Last December, my friends Anne & Jean-Charles Oziemblowski and I took a 3-day training session to make me capable of helping out at the local chapter of this national organisation. There was so much to remember that I ended up doing drawings of the procedures they demonstrated. We learned how to hold a raptor (so someone more capable could change a dressing, for example):

rapace-1 rapace-2

and also how to clean the cage of a hedgehog. It turns out that, adorable as they are, the animal is a very dirty one, harbouring all sorts of parasites and germs, so the procedure of cleaning its cage (every day) is very formal:



No fooling around here! Since the training, I’ve been once to volunteer. The job mostly involves cleaning: along with cages, there are big aviaries where the birds that are better off than those in the infirmary reside. Cleaning these is herculean task, where one has to scrub clean every last post of bird shit and, particularly disturbing, chick legs, as the carnivores eat mostly baby chicks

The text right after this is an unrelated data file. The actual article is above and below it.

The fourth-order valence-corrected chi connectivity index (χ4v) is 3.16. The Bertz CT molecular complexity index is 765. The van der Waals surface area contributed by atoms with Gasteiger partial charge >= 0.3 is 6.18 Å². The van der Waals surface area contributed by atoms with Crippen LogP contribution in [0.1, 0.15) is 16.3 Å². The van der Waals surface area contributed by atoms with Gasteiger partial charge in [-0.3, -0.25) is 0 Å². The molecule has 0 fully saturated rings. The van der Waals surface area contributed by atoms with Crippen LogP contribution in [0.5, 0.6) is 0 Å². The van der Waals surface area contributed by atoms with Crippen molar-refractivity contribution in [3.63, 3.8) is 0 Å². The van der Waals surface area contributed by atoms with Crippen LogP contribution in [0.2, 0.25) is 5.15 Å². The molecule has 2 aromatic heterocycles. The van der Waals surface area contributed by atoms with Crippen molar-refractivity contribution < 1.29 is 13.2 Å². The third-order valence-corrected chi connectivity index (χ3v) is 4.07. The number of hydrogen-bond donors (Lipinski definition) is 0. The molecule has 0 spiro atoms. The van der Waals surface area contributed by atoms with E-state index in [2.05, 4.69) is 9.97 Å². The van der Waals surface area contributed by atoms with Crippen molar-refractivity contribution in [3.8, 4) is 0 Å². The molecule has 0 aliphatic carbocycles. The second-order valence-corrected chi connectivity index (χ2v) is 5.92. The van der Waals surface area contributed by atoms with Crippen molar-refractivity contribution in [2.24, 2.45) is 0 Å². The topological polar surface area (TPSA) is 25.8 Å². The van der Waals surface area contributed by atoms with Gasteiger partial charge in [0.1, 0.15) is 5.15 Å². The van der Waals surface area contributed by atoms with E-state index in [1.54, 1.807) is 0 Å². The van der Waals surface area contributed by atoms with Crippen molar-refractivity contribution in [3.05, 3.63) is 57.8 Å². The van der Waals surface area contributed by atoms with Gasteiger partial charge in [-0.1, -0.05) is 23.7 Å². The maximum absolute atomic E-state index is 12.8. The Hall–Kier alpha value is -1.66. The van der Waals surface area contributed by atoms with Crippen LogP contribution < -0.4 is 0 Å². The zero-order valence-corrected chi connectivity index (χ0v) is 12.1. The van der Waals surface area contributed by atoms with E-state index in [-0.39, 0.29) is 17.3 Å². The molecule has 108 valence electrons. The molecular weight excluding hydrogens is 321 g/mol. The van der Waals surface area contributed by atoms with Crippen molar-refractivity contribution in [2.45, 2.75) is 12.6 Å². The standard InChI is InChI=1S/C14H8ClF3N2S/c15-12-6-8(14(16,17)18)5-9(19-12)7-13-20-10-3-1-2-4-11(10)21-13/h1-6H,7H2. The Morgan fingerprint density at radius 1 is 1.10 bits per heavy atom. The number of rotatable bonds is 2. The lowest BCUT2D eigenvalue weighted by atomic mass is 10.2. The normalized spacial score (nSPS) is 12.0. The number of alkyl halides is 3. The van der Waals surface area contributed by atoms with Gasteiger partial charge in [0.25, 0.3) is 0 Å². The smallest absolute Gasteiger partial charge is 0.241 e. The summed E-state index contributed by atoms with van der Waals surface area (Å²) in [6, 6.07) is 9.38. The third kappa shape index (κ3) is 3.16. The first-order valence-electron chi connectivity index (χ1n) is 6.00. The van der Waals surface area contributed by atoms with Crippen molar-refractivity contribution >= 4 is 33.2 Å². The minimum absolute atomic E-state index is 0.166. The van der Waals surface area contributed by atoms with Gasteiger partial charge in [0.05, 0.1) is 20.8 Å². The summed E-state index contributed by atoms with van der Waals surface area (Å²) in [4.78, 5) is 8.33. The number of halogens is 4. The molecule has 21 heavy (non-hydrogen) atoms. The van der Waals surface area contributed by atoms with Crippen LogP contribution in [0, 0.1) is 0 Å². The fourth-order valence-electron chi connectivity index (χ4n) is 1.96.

(LPO gets them frozen: apparently in the chicken industry, male chicks are killed at birth. There are 2-3 freezers full of them and when we feed the raptors we gather dozens from the stash:

frozen chicks



At this time of year (winter) the animal residents of LPO of Buoux (the village in the Luberon where the LPO makes its home) are hedgehogs (about 40 or so) that were born too late in the season to be fat enough for a successful hibernation, and various raptors that have been shot by hunters (by “mistake”). I admire the devotion of the mostly volunteer staff, and try not to cry too much about the animals that have to be euthanised because they are too damaged to be released into the wild.

Like so many organisations in France, this chapter of the LPO carved out a place within the grounds of an old chateau. Here we are on our lunch break. It’s hard work, but it’s a little something we can do to balance out the unfairness of human domination of this earth we share.



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